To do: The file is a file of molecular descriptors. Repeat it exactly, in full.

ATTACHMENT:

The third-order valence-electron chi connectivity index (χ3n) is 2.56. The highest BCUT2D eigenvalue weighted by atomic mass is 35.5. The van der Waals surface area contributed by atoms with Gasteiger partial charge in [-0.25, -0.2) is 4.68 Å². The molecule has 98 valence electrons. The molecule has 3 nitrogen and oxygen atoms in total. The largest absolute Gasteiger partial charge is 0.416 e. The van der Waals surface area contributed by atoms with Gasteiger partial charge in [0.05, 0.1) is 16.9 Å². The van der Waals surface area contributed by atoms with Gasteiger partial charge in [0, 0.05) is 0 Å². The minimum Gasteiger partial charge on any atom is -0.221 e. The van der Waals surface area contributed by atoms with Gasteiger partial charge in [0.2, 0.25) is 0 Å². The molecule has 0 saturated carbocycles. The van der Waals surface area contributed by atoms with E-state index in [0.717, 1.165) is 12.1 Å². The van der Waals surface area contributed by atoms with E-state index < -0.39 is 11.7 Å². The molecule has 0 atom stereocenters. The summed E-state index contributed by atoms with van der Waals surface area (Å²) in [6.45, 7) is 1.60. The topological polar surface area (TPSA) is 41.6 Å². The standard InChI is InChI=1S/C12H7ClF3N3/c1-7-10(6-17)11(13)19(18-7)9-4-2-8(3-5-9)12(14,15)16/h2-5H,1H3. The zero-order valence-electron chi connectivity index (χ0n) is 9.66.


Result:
The third-order valence-electron chi connectivity index (χ3n) is 2.56. The highest BCUT2D eigenvalue weighted by atomic mass is 35.5. The van der Waals surface area contributed by atoms with Gasteiger partial charge in [-0.25, -0.2) is 4.68 Å². The molecule has 98 valence electrons. The molecule has 3 nitrogen and oxygen atoms in total. The largest absolute Gasteiger partial charge is 0.416 e. The van der Waals surface area contributed by atoms with Gasteiger partial charge in [0.05, 0.1) is 16.9 Å². The van der Waals surface area contributed by atoms with Gasteiger partial charge in [0, 0.05) is 0 Å². The minimum Gasteiger partial charge on any atom is -0.221 e. The van der Waals surface area contributed by atoms with Gasteiger partial charge in [0.2, 0.25) is 0 Å². The molecule has 0 saturated carbocycles. The van der Waals surface area contributed by atoms with E-state index in [0.717, 1.165) is 12.1 Å². The van der Waals surface area contributed by atoms with E-state index < -0.39 is 11.7 Å². The molecule has 0 atom stereocenters. The summed E-state index contributed by atoms with van der Waals surface area (Å²) in [6.45, 7) is 1.60. The topological polar surface area (TPSA) is 41.6 Å². The standard InChI is InChI=1S/C12H7ClF3N3/c1-7-10(6-17)11(13)19(18-7)9-4-2-8(3-5-9)12(14,15)16/h2-5H,1H3. The zero-order valence-electron chi connectivity index (χ0n) is 9.66.